In conclusion, the studies here reported clearly demonstrate that susceptibility to PCM is mainly mediated by the proinflammatory IFN-γ-IDO axis of innate responses, whereas resistance relies on the initial anti-inflammatory TGF-β-pIDO-Treg axis that confers a sustained tolerogenic phenotype in pulmonary DCs allowing A/J mice to interact with a primary fungal pathogen as a commensal microbe. Therefore, the signaling function of pIDO leads to an efficient fungus–-host interaction that conditions advantages to both partners, and may be explored in further innovative anti-fungal therapy.

Ethics Statement

The experiments were performed in strict accordance with the Brazilian Federal Law 11,794 establishing procedures for the scientific use of animals, and the State Law establishing the Animal Protection Code of the State of São Paulo. All efforts were made to minimize animal suffering. The procedures were approved by the Ethics Committee on Animal Experiments of the Institute of Biomedical Sciences of University of São Paulo (Proc.180/11/CEEA).

Author Contributions

EA designed, conducted, and analyzed all experiments. FL, CF, and TC performed and analyzed experiments. CV characterized IDO and IDO phosphorylation. LR provided conceptual help and wrote the article. PP provided conceptual help and precious reagents for IDO analysis. VC planned experiments, supervised the overall study, and wrote the manuscript.

Conflict of Interest Statement

The authors declare that the research was conducted in the absence of any commercial or financial relationships that could be construed as a potential conflict of interest.

Funding

This work was supported by grants from the Fundação de Amparo à Pesquisa do Estado de São Paulo (FAPESP) research grants no. 2011/51258-2 (VLGC) and 2016/04783-2 (FVL); FAPESP postdoctoral felowships no. 2013/02396-9 (CF) and 2014/18668-0 (EFA); and Conselho Nacional de Pesquisas (CNPq) research grant no. 4713172012 (VLGC).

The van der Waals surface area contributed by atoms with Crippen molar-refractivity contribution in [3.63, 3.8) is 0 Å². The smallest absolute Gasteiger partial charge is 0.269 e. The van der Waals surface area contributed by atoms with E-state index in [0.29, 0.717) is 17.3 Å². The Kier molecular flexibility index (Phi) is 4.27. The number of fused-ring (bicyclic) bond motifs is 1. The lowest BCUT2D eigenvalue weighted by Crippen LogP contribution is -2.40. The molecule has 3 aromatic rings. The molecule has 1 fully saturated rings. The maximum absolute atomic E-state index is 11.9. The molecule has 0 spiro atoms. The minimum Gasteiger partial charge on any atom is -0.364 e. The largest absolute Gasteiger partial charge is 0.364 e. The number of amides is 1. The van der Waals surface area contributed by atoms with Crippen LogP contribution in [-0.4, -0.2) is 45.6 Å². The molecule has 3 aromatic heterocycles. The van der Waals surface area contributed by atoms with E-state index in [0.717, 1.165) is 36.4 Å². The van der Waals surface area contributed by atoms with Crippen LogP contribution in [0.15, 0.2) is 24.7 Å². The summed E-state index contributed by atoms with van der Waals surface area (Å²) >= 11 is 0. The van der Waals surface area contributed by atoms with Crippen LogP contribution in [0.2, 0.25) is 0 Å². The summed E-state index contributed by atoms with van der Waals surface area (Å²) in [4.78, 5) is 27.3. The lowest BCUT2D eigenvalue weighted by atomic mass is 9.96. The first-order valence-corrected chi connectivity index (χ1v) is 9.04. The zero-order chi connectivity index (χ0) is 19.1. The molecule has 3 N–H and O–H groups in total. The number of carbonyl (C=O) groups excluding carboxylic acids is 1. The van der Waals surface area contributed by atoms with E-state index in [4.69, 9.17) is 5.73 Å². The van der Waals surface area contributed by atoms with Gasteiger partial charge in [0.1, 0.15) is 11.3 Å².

Supplementary Material

The Supplementary Material for this article can be found online at http://www.frontiersin.org/article/10.3389/fimmu.2017.01522/full#supplementary-material.

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Keywords: paracoccidioidomycosis, indoleamine-2,3 dioxygenase, pulmonary dendritic cells, disease tolerance, phosphorylated indoleamine-2,3 dioxygenase, signaling function

Citation: de Araújo EF, Loures FV, Feriotti C, Costa T, Vacca C, Puccetti P, Romani L and Calich VLG (2017) Disease Tolerance Mediated by Phosphorylated Indoleamine-2,3 Dioxygenase Confers Resistance to a Primary Fungal Pathogen. Front. Immunol. 8:1522. doi: 10.3389/fimmu.2017.01522

Received: 12 August 2017; Accepted: 26 October 2017;
Published: 13 November 2017

Edited by:

Steven Templeton, Indiana University School of Medicine – Terre Haute, United States

Reviewed by:

Babak Baban, Augusta University, United States
Michael K. Mansour, Massachusetts General Hospital, United States

Copyright: © 2017 de Araújo, Loures, Feriotti, Costa, Vacca, Puccetti, Romani and Calich. This is an open-access article distributed under the terms of the Creative Commons Attribution License (CC BY). The use, distribution or reproduction in other forums is permitted, provided the original author(s) or licensor are credited and that the original publication in this journal is cited, in accordance with accepted academic practice. No use, distribution or reproduction is permitted which does not comply with these terms.

*Correspondence: Vera Lúcia Garcia Calich, vlcalich@icb.usp.br